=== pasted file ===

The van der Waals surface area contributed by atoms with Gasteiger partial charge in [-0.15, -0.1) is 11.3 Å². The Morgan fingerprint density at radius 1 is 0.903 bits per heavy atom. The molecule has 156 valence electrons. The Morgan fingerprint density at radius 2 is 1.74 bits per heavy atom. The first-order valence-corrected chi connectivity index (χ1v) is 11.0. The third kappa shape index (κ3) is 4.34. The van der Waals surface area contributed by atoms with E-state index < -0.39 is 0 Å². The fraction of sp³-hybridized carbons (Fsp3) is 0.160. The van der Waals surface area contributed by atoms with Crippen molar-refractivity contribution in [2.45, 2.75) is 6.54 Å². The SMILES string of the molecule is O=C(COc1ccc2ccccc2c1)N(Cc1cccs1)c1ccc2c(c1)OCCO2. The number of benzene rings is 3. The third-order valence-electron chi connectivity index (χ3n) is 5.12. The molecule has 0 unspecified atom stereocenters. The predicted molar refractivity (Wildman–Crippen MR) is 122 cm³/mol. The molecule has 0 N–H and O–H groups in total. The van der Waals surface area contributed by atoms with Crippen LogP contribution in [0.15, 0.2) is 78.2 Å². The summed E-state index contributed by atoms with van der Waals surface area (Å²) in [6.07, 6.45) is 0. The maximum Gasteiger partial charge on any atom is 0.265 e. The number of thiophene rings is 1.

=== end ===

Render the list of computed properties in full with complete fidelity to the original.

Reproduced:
The van der Waals surface area contributed by atoms with Gasteiger partial charge in [-0.15, -0.1) is 11.3 Å². The Morgan fingerprint density at radius 1 is 0.903 bits per heavy atom. The molecule has 156 valence electrons. The Morgan fingerprint density at radius 2 is 1.74 bits per heavy atom. The first-order valence-corrected chi connectivity index (χ1v) is 11.0. The third kappa shape index (κ3) is 4.34. The van der Waals surface area contributed by atoms with E-state index < -0.39 is 0 Å². The fraction of sp³-hybridized carbons (Fsp3) is 0.160. The van der Waals surface area contributed by atoms with Crippen molar-refractivity contribution in [2.45, 2.75) is 6.54 Å². The SMILES string of the molecule is O=C(COc1ccc2ccccc2c1)N(Cc1cccs1)c1ccc2c(c1)OCCO2. The number of benzene rings is 3. The third-order valence-electron chi connectivity index (χ3n) is 5.12. The molecule has 0 unspecified atom stereocenters. The predicted molar refractivity (Wildman–Crippen MR) is 122 cm³/mol. The molecule has 0 N–H and O–H groups in total. The van der Waals surface area contributed by atoms with Crippen LogP contribution in [0.15, 0.2) is 78.2 Å². The summed E-state index contributed by atoms with van der Waals surface area (Å²) in [6.07, 6.45) is 0. The maximum Gasteiger partial charge on any atom is 0.265 e. The number of thiophene rings is 1.